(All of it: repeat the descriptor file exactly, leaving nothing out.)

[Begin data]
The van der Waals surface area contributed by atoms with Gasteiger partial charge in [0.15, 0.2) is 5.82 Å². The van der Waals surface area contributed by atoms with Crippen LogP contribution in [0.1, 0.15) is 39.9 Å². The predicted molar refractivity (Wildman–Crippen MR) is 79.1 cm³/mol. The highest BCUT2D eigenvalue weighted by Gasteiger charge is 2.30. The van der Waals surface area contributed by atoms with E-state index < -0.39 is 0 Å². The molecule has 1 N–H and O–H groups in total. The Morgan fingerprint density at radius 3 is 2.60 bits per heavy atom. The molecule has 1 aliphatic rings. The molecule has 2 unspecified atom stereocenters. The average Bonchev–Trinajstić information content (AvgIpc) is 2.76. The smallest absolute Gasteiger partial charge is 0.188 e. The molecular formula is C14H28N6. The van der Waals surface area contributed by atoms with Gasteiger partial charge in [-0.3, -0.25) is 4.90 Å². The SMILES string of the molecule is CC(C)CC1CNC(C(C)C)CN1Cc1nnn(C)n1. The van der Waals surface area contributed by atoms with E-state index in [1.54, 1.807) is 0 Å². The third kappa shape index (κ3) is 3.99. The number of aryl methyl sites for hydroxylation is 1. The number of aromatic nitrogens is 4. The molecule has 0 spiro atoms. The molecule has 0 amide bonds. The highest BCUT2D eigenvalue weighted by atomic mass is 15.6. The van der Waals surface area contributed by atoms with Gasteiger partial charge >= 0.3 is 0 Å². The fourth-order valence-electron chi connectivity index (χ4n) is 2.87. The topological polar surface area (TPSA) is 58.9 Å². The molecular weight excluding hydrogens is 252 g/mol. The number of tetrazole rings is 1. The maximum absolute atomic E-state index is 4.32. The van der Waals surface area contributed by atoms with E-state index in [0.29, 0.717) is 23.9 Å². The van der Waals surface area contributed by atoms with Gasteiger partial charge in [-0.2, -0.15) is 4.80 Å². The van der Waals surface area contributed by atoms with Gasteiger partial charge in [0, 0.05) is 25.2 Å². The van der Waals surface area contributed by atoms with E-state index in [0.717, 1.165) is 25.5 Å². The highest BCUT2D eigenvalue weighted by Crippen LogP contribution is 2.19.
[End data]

The van der Waals surface area contributed by atoms with Gasteiger partial charge in [0.15, 0.2) is 5.82 Å². The van der Waals surface area contributed by atoms with Crippen LogP contribution in [0.1, 0.15) is 39.9 Å². The predicted molar refractivity (Wildman–Crippen MR) is 79.1 cm³/mol. The highest BCUT2D eigenvalue weighted by Gasteiger charge is 2.30. The van der Waals surface area contributed by atoms with E-state index < -0.39 is 0 Å². The molecule has 1 N–H and O–H groups in total. The Morgan fingerprint density at radius 3 is 2.60 bits per heavy atom. The molecule has 1 aliphatic rings. The molecule has 2 unspecified atom stereocenters. The average Bonchev–Trinajstić information content (AvgIpc) is 2.76. The smallest absolute Gasteiger partial charge is 0.188 e. The molecular formula is C14H28N6. The van der Waals surface area contributed by atoms with Gasteiger partial charge in [-0.3, -0.25) is 4.90 Å². The SMILES string of the molecule is CC(C)CC1CNC(C(C)C)CN1Cc1nnn(C)n1. The van der Waals surface area contributed by atoms with E-state index in [1.54, 1.807) is 0 Å². The third kappa shape index (κ3) is 3.99. The number of aryl methyl sites for hydroxylation is 1. The number of aromatic nitrogens is 4. The molecule has 0 spiro atoms. The molecule has 0 amide bonds. The highest BCUT2D eigenvalue weighted by atomic mass is 15.6. The van der Waals surface area contributed by atoms with Gasteiger partial charge >= 0.3 is 0 Å². The fourth-order valence-electron chi connectivity index (χ4n) is 2.87. The topological polar surface area (TPSA) is 58.9 Å². The molecular weight excluding hydrogens is 252 g/mol. The number of tetrazole rings is 1. The maximum absolute atomic E-state index is 4.32. The van der Waals surface area contributed by atoms with E-state index in [0.29, 0.717) is 23.9 Å². The van der Waals surface area contributed by atoms with Gasteiger partial charge in [-0.2, -0.15) is 4.80 Å². The van der Waals surface area contributed by atoms with Gasteiger partial charge in [0, 0.05) is 25.2 Å². The van der Waals surface area contributed by atoms with E-state index in [0.717, 1.165) is 25.5 Å². The highest BCUT2D eigenvalue weighted by Crippen LogP contribution is 2.19.